Mod #16: Flat Panel TV Mount
Submitted on: 06/20/08
|Mod Rating:||Viewed: 84014 times|
Only until recently have flat-panel televisions become an available option in most RVs: anything from 10″ under-the-counter mount to a 42″ flip-down LCD to a combo TV/DVD on an articulating arm, and everything in between. For those unlucky RV owners that did not have the luxury of this option, this mod is for you.
With so many different TV mounting options available, chances are your flat panel TV mod will be custom. A flat panel TV is obviously much thinner than a standard CRT or tube type TV and is considerably lighter. So a direct replacement in your RV is typically not possible without modifications. And now with the analog to digital TV signal transmission change upcoming, most CRT type TVs won’t be able to handle the new over-the-air digital signal type without a converter box. So out with the old and in with the new.
There are two types of flat panel TVs: plasma and LCD. LCDs are a better choice for an RV. They are more durable and consume less power than a plasma TV, two attributes all RV owners can relate to. The most common sizes for RVs range from 15″ to 19″. This size range will accommodate most RVs, like truck campers and travel trailers. 5th wheels, class A’s, and class C’s typically have larger TVs as standard equipment, so LCDs up to 32″ are possible to install.
Features found in most of the newer flat panel TVs include built-in speakers, HDTV tuner, HDMI and VGA cable inputs, and even built-in DVD players. If you don’t understand all the terminology, don’t worry. Stick with brand names with the newest offerings and you won’t go wrong. Keep in mind too that the TV in your RV doesn’t have to be as sophisticated as the one in your home. It can be if you want to invest the money but for the occasional movie over a weekend outing requires only basic TV features.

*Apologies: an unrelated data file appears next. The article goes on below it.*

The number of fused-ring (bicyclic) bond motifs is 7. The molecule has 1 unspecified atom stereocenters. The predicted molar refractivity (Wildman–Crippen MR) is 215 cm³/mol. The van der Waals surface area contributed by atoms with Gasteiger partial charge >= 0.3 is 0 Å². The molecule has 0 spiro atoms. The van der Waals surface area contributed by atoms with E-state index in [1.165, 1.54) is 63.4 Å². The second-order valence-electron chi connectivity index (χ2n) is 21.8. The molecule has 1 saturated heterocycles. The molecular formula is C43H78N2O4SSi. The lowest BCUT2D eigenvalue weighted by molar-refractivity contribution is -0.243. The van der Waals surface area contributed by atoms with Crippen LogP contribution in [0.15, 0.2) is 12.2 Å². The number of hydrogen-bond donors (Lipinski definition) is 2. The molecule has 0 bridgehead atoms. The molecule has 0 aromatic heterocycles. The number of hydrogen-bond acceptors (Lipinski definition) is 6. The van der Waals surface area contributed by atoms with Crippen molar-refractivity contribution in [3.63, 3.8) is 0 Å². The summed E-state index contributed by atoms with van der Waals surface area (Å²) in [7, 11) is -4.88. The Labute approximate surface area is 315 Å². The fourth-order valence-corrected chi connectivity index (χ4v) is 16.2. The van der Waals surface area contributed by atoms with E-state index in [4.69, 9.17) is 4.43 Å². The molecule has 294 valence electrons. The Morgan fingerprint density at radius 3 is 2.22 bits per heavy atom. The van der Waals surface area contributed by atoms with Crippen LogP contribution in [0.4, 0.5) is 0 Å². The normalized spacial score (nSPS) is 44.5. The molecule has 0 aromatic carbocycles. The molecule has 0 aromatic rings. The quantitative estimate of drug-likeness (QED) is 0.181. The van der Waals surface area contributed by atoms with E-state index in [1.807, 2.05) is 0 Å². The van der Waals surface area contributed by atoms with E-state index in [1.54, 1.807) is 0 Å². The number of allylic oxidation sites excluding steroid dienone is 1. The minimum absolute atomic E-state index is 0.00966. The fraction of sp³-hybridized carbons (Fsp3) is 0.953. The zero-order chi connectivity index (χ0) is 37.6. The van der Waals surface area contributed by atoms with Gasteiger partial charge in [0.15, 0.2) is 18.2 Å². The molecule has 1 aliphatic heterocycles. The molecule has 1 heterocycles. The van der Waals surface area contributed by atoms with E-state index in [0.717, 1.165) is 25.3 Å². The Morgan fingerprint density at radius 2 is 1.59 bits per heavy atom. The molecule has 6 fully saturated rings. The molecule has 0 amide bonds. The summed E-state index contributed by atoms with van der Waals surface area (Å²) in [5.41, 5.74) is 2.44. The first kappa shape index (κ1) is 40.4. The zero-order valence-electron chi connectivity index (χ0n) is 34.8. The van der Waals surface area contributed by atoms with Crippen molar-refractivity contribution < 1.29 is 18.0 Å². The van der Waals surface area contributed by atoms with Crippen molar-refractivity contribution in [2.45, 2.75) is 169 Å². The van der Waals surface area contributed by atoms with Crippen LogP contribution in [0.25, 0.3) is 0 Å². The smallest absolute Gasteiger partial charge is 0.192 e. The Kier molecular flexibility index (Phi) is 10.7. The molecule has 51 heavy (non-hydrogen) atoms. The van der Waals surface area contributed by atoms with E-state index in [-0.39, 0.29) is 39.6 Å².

The most popular mounting option is to use an articulating arm, an arm that allows the TV to be positioned at different angles for optimum viewing. It’s popular because the TV can be mounted in almost any location in the RV provided there is a solid surface to fasten the mount. Some mount the arm inside the original TV cabinet in such a way that when the arm is collapsed, the flat panel TV rests flush with the cabinet opening, providing a very clean look. Often times, the stock TV location is not in a good spot for all to view. Having the ability to pull the TV out and angle it toward the viewers is a great alternative. There is also an under-cabinet mount flip-down LCD TV/DVD combo unit that’s perfect for smaller RVs. These units not only flip down but rotate nearly 360 degrees. They also have built-in speakers so wiring the unit in is as simple as plugging in the AC cord.
Of note, some LCD TVs have a seperate power supply that converts 110 VAC to 12 VDC, which plugs in to the back of the TV. It might be possible to directly wire the TV’s DC power input to the RV’s 12-volt system. Use caution though. When the batteries are charging, the 12-volt system can reach as high as 15 volts. Make sure the TV is rated to handle this high of a DC voltage. You can usually find the specifications in the owners manual.
When planning where you will mount your LCD TV/DVD combo unit, be sure to take in to consideration the clearance necessary to insert the DVD. Some of the DVD slots are on the side while others are on the top of the TV. If you mount the TV too close to a wall or the ceiling, you won’t be able to put the DVD in!
ModMyRV recommends these parts for this mod: